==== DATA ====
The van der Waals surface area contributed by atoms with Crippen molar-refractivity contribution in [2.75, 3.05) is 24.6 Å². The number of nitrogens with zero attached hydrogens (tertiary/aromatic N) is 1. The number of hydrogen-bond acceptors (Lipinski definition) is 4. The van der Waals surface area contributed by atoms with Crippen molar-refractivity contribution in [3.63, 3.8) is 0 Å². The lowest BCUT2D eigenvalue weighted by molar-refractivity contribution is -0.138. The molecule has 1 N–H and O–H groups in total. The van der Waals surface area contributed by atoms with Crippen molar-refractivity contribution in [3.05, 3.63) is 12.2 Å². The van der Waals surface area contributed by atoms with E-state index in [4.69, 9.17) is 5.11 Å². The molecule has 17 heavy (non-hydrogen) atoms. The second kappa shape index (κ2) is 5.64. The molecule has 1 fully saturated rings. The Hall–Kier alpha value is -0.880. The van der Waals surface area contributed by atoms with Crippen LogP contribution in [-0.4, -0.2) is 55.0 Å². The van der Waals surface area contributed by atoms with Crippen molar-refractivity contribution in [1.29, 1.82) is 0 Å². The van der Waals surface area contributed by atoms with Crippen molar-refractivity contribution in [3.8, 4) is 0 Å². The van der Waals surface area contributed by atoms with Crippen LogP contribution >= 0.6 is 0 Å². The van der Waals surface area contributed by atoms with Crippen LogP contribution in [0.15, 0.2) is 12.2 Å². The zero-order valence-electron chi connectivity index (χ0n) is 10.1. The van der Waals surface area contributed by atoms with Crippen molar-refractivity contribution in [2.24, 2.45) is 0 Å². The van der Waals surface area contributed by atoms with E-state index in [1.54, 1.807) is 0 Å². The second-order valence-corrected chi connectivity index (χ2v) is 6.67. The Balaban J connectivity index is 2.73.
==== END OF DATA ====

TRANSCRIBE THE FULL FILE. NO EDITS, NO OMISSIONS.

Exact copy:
The van der Waals surface area contributed by atoms with Crippen molar-refractivity contribution in [2.75, 3.05) is 24.6 Å². The number of nitrogens with zero attached hydrogens (tertiary/aromatic N) is 1. The number of hydrogen-bond acceptors (Lipinski definition) is 4. The van der Waals surface area contributed by atoms with Crippen molar-refractivity contribution in [3.63, 3.8) is 0 Å². The lowest BCUT2D eigenvalue weighted by molar-refractivity contribution is -0.138. The molecule has 1 N–H and O–H groups in total. The van der Waals surface area contributed by atoms with Crippen molar-refractivity contribution in [3.05, 3.63) is 12.2 Å². The van der Waals surface area contributed by atoms with E-state index in [4.69, 9.17) is 5.11 Å². The molecule has 17 heavy (non-hydrogen) atoms. The second kappa shape index (κ2) is 5.64. The molecule has 1 fully saturated rings. The Hall–Kier alpha value is -0.880. The van der Waals surface area contributed by atoms with Crippen LogP contribution in [-0.4, -0.2) is 55.0 Å². The van der Waals surface area contributed by atoms with Crippen molar-refractivity contribution in [1.29, 1.82) is 0 Å². The van der Waals surface area contributed by atoms with Crippen molar-refractivity contribution in [3.8, 4) is 0 Å². The van der Waals surface area contributed by atoms with Crippen LogP contribution >= 0.6 is 0 Å². The van der Waals surface area contributed by atoms with Crippen LogP contribution in [0.15, 0.2) is 12.2 Å². The zero-order valence-electron chi connectivity index (χ0n) is 10.1. The van der Waals surface area contributed by atoms with Crippen molar-refractivity contribution in [2.24, 2.45) is 0 Å². The van der Waals surface area contributed by atoms with E-state index in [1.54, 1.807) is 0 Å². The second-order valence-corrected chi connectivity index (χ2v) is 6.67. The Balaban J connectivity index is 2.73.